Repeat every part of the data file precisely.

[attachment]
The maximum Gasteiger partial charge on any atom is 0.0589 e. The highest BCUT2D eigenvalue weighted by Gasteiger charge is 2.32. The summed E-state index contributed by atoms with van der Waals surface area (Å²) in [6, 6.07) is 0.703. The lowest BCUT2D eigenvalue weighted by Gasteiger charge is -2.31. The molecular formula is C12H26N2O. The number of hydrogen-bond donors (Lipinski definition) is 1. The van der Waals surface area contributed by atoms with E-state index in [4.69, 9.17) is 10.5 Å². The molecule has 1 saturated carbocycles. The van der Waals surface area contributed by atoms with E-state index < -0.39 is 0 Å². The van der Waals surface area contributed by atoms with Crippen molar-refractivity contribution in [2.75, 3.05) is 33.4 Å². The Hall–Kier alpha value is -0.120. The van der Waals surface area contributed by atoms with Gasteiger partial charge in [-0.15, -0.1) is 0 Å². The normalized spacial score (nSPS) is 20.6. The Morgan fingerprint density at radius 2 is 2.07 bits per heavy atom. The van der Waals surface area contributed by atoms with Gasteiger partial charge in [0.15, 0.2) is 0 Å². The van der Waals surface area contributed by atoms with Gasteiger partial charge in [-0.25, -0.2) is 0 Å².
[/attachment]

The maximum Gasteiger partial charge on any atom is 0.0589 e. The highest BCUT2D eigenvalue weighted by Gasteiger charge is 2.32. The summed E-state index contributed by atoms with van der Waals surface area (Å²) in [6, 6.07) is 0.703. The lowest BCUT2D eigenvalue weighted by Gasteiger charge is -2.31. The molecular formula is C12H26N2O. The number of hydrogen-bond donors (Lipinski definition) is 1. The van der Waals surface area contributed by atoms with E-state index in [4.69, 9.17) is 10.5 Å². The molecule has 1 saturated carbocycles. The van der Waals surface area contributed by atoms with E-state index < -0.39 is 0 Å². The van der Waals surface area contributed by atoms with Crippen molar-refractivity contribution in [2.75, 3.05) is 33.4 Å². The Hall–Kier alpha value is -0.120. The van der Waals surface area contributed by atoms with Gasteiger partial charge in [-0.15, -0.1) is 0 Å². The normalized spacial score (nSPS) is 20.6. The Morgan fingerprint density at radius 2 is 2.07 bits per heavy atom. The van der Waals surface area contributed by atoms with Gasteiger partial charge in [0.15, 0.2) is 0 Å². The van der Waals surface area contributed by atoms with Gasteiger partial charge in [-0.25, -0.2) is 0 Å².